Deer Friends

The fawn hesitates, oversize ears rotating as he watches me take his picture from the window. I’m sure he can’t hear me, but he stares unblinking, hoping the shape of me behind the glass is nothing. Hoping he is invisible.

On his rump there is a curious black and white mark that identifies him as the same youngster who has been visiting all week.

At the edge of the woods his mother hovers, nibbling snippets of cedar that were flung to the ground during last week’s windstorm. Despite the distance I sense she has seen my eyes fasten on her. When I shift my body ever so slightly to put the camera on the coffee table beside me, she stops munching. The bough hangs from the sides of her muzzle as she stands frozen in mid-mouthful.

I glance back at the fawn, still motionless, and when I return my gaze to his momma she has glided to the edge of the yard and stands alert, peering through the arbour.

“You’re too close to that house, sonny,” I think she says, because the little one leaps away to join her. Within seconds they have disappeared down the pathway to the marsh and I am alone again.

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Ah-ha, you think. Here’s a post that has nothing to do with writing. But you’re wrong because it was a moment to share with you, and I had to write it first.  As in photography, it isn’t finding a subject that’s important… it’s finding the words to frame it. In this case, finding ways to express thankfulness for the blessing of ordinary days. And I am thankful for the sweetness of this moment.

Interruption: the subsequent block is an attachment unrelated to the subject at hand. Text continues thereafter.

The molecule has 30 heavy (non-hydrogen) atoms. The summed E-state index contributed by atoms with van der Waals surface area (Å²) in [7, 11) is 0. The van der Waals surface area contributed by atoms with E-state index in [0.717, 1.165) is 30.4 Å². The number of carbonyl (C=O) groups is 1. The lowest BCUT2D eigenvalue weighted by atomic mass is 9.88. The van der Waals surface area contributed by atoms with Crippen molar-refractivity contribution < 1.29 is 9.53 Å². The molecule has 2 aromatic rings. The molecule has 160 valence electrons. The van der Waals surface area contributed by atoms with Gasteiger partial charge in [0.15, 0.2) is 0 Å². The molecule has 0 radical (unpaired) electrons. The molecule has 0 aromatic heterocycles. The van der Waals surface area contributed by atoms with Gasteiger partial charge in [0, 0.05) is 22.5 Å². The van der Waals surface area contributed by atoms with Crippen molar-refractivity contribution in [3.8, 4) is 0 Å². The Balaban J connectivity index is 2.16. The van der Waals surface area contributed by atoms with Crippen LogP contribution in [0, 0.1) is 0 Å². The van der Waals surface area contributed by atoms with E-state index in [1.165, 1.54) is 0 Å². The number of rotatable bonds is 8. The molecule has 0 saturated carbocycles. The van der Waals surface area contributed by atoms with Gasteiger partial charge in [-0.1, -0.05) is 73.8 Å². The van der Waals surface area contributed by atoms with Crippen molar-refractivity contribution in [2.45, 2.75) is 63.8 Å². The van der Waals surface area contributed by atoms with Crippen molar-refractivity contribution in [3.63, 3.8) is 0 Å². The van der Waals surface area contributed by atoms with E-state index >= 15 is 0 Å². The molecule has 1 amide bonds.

What ordinary moment are you thankful for today?


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I will give thanks to you, LORD, with all my heart. [Psalm 9:1a]

A Secret in the Snow

Bundled into warm woolens I walk with the dog through the woods behind our house to the marsh beyond. Pristine snow etches every blade and branch in Currier and Ives fashion. Billows of mist rise from the surface of snow-laden water. The stillness is a silence into which God whispers a reminder that Christmas is coming, a time when his creation will honour him.

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On the return walk I discover a line of tracks along the edge of the back lawn. Like subtle clues in a story they share a secret of wildlife nearby, hidden somewhere in the trees. A mystery, until I stoop to examine the tracks and see they were made by a deer.

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I love mystery in any manuscript – being tantalized by suggestions that hover just out of sight until the moment of discovery.

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Question for you:

How do you incorporate mystery – or that all important element of suspense – into the pages of your stories when the genre is other than a true mystery?

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